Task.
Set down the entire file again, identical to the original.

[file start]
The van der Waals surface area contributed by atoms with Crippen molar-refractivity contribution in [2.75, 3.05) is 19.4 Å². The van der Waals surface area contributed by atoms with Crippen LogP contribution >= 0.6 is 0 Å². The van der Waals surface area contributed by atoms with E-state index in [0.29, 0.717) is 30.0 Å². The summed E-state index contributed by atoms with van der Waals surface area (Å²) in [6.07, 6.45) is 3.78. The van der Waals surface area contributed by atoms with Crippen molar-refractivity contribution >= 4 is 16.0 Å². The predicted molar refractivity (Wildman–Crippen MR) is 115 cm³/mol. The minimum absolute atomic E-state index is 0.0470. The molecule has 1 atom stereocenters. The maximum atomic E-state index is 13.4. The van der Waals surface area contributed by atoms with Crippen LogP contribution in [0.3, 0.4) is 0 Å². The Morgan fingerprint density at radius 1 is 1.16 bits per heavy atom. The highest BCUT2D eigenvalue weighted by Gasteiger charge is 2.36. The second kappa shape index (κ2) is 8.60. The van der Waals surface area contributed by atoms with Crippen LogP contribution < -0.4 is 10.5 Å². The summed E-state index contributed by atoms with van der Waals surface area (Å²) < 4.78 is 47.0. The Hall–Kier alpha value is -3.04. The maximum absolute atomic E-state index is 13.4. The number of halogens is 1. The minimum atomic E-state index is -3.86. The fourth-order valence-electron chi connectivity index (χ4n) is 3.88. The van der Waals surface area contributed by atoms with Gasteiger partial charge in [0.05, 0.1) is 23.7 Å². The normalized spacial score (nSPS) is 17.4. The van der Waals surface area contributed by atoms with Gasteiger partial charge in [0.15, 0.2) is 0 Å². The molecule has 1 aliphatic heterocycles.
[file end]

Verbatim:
The van der Waals surface area contributed by atoms with Crippen molar-refractivity contribution in [2.75, 3.05) is 19.4 Å². The van der Waals surface area contributed by atoms with Crippen LogP contribution >= 0.6 is 0 Å². The van der Waals surface area contributed by atoms with E-state index in [0.29, 0.717) is 30.0 Å². The summed E-state index contributed by atoms with van der Waals surface area (Å²) in [6.07, 6.45) is 3.78. The van der Waals surface area contributed by atoms with Crippen molar-refractivity contribution >= 4 is 16.0 Å². The predicted molar refractivity (Wildman–Crippen MR) is 115 cm³/mol. The minimum absolute atomic E-state index is 0.0470. The molecule has 1 atom stereocenters. The maximum atomic E-state index is 13.4. The van der Waals surface area contributed by atoms with Crippen LogP contribution in [0.3, 0.4) is 0 Å². The Morgan fingerprint density at radius 1 is 1.16 bits per heavy atom. The highest BCUT2D eigenvalue weighted by Gasteiger charge is 2.36. The second kappa shape index (κ2) is 8.60. The van der Waals surface area contributed by atoms with Crippen LogP contribution < -0.4 is 10.5 Å². The summed E-state index contributed by atoms with van der Waals surface area (Å²) < 4.78 is 47.0. The Hall–Kier alpha value is -3.04. The maximum absolute atomic E-state index is 13.4. The number of halogens is 1. The minimum atomic E-state index is -3.86. The fourth-order valence-electron chi connectivity index (χ4n) is 3.88. The van der Waals surface area contributed by atoms with Gasteiger partial charge in [0.05, 0.1) is 23.7 Å². The normalized spacial score (nSPS) is 17.4. The van der Waals surface area contributed by atoms with Gasteiger partial charge in [0.15, 0.2) is 0 Å². The molecule has 1 aliphatic heterocycles.